As much as it may suck, stress tends to be a part of our daily lives. And the only thing worse than being burdened by those pressures is the toll they can take on our skin. That is why it’s helpful to know a few ways we can keep stress-induced skin flare-ups under control. To find out some more about why we tend to break out when we’re stressed, and learn some steps we can take to calm our complexions, I emailed with Paula Simpson, a holistic beauty expert and co-founder of ZSS Skincare.
According to Simpson, during times of emotional stress, we “may be more prone to breakouts and aggravated skin conditions such as eczema and atopic dermatitis.” This, she explains, is because our bodies release hormones to help manage stress, but being under chronic stress can cause a hyperactive state, sometimes resulting in our bodies being out of balance. And with this imbalance comes negative effects of stress on your skin and body. While it’s not always possible to avoid these side effects, if you want to try to mitigate your stress-related breakouts or other skin concerns, here are six steps that Simpson recommends taking:
Nourish Your Gut
According to Simpson, digestion can become sluggish when your body is in a stressed state. However, there are certain strains of probiotics that “have been shown to rebalance and detoxify intestinal microflora that indirectly have a positive effect on skin health,” she says. To help keep your digestion and your skin balanced, Simpson recommends adding live-cultured yogurt, which has anti-inflammatory properties, to help fight breakouts, or miso soup, which is a digestive regulator, to your diet.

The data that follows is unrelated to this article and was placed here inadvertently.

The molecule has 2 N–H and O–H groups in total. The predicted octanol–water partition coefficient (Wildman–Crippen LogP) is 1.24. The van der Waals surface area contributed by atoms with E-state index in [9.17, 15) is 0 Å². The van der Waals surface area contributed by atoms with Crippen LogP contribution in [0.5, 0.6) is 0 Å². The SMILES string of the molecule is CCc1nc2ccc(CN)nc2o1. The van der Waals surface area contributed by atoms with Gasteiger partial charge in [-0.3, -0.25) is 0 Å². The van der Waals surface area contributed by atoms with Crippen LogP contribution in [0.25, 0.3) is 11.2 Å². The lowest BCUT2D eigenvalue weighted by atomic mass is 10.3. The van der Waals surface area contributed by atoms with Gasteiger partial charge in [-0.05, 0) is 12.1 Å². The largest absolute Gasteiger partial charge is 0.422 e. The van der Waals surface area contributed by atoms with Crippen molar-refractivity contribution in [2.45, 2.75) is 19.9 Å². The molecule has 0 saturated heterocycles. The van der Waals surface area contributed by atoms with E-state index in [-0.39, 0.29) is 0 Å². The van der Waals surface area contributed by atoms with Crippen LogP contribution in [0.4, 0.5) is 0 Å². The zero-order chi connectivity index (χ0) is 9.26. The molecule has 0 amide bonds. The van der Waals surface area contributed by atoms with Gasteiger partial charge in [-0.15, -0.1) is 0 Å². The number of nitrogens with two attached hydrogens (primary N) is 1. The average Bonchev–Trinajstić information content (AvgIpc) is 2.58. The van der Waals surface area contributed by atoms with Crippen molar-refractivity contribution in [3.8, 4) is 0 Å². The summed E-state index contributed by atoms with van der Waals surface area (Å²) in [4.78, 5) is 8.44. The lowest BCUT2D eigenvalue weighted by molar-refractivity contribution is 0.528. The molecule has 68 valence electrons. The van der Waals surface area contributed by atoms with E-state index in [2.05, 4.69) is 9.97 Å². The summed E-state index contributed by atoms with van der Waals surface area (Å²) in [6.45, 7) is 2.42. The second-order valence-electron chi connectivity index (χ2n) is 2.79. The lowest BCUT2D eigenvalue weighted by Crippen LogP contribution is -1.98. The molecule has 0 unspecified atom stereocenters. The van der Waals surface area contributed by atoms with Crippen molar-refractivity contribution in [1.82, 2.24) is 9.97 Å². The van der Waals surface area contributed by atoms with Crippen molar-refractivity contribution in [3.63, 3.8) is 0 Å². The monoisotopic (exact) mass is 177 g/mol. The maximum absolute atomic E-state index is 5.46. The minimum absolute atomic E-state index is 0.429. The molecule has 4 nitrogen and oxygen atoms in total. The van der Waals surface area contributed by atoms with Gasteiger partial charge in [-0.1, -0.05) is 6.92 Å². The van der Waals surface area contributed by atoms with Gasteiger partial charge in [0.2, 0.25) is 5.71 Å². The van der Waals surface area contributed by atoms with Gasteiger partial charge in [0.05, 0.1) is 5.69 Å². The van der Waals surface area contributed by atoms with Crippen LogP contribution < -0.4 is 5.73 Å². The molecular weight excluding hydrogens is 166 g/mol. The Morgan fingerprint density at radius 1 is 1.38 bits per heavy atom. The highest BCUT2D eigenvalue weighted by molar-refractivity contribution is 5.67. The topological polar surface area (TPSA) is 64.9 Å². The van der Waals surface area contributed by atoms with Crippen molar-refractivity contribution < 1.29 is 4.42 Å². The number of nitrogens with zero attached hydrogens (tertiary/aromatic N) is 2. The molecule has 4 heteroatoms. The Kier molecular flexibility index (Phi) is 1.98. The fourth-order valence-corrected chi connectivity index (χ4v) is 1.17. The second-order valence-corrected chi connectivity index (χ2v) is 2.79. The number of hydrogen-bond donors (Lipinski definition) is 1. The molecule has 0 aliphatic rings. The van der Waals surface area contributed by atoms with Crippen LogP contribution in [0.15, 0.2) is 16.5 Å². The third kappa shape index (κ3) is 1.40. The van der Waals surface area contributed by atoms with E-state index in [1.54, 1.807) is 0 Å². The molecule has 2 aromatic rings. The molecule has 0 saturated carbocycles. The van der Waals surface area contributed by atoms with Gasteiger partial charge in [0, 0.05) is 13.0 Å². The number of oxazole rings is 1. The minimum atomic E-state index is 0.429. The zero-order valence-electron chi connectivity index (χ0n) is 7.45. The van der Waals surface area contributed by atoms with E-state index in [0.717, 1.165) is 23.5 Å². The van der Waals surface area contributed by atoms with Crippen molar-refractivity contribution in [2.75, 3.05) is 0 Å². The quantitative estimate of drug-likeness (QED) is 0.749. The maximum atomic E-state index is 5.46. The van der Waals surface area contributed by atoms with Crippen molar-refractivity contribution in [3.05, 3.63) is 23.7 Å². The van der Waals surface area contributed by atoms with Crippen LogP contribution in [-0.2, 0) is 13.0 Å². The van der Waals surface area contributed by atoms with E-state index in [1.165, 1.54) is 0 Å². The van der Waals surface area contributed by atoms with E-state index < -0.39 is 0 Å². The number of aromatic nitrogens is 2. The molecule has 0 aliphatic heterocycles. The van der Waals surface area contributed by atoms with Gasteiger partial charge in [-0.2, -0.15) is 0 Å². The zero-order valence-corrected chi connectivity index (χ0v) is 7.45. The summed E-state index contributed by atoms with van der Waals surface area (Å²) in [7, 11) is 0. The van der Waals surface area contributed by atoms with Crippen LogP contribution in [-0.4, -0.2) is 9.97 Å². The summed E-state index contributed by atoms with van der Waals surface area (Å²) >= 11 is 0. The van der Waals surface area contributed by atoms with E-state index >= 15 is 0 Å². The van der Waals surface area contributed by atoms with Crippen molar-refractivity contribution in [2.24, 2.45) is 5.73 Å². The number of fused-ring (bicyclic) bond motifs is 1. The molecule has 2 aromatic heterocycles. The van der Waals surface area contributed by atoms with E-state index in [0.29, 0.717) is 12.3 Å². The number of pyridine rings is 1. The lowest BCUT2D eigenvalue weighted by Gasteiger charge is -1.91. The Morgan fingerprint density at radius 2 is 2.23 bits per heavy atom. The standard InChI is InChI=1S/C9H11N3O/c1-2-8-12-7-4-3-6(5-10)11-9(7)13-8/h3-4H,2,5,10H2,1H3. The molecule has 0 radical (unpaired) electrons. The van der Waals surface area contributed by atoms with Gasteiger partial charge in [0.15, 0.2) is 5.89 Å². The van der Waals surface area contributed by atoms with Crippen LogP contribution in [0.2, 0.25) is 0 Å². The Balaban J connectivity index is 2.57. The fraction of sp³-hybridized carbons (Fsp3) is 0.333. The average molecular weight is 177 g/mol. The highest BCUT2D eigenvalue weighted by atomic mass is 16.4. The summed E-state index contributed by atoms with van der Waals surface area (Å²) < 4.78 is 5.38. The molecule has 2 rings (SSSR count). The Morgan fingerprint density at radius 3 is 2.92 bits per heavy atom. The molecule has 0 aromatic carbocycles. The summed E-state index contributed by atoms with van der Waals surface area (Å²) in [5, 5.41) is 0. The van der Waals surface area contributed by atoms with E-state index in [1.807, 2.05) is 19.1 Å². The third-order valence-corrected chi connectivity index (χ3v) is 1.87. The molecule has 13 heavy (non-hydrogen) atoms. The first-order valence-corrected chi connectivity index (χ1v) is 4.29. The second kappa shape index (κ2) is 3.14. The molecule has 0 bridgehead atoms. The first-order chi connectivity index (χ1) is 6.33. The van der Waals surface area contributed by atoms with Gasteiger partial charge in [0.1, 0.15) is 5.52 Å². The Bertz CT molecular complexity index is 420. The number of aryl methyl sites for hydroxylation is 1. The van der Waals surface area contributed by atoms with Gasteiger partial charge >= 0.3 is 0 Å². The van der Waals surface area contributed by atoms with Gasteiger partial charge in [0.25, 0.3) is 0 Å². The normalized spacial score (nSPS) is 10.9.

Sweat It Out
“Exercise gets your heart beating and your skin sweating, which helps to cleanse toxins from your body,” says Simpson. She recommends trying hot yoga or a sauna or steam-room session as these can help not only calm your nerves but also draw out built-up toxins from the skin.
Simpson notes that it can be difficult to get all of the nutrients that your skin needs to stay healthy and balanced every day. So especially in times of stress, she suggests supplementing your diet and skin care to make sure your skin is receiving all of the vitamins and nutrients it needs to overcome overactive stress hormones.
A buildup of skin debris combined with excess sebum production can congest skin and increase the formation of blackheads and blemishes,” says Simpson. To help fully decongest your skin in times of stress, she recommends exfoliating more often than you might normally.
According to Simpson, just a few minutes of meditation each day can help reduce stress levels, thereby helping your skin stay balanced. Here’s what she says to do: “Sit up straight with both feet on the floor. Close your eyes. Focus your attention on reciting (out loud or silently) your favorite positive mantra. Place one hand on your belly to sync the mantra with your breaths.”
By employing any combination, or even just one, of these methods, you can help keep not only your stress but also its effects on your skin at bay.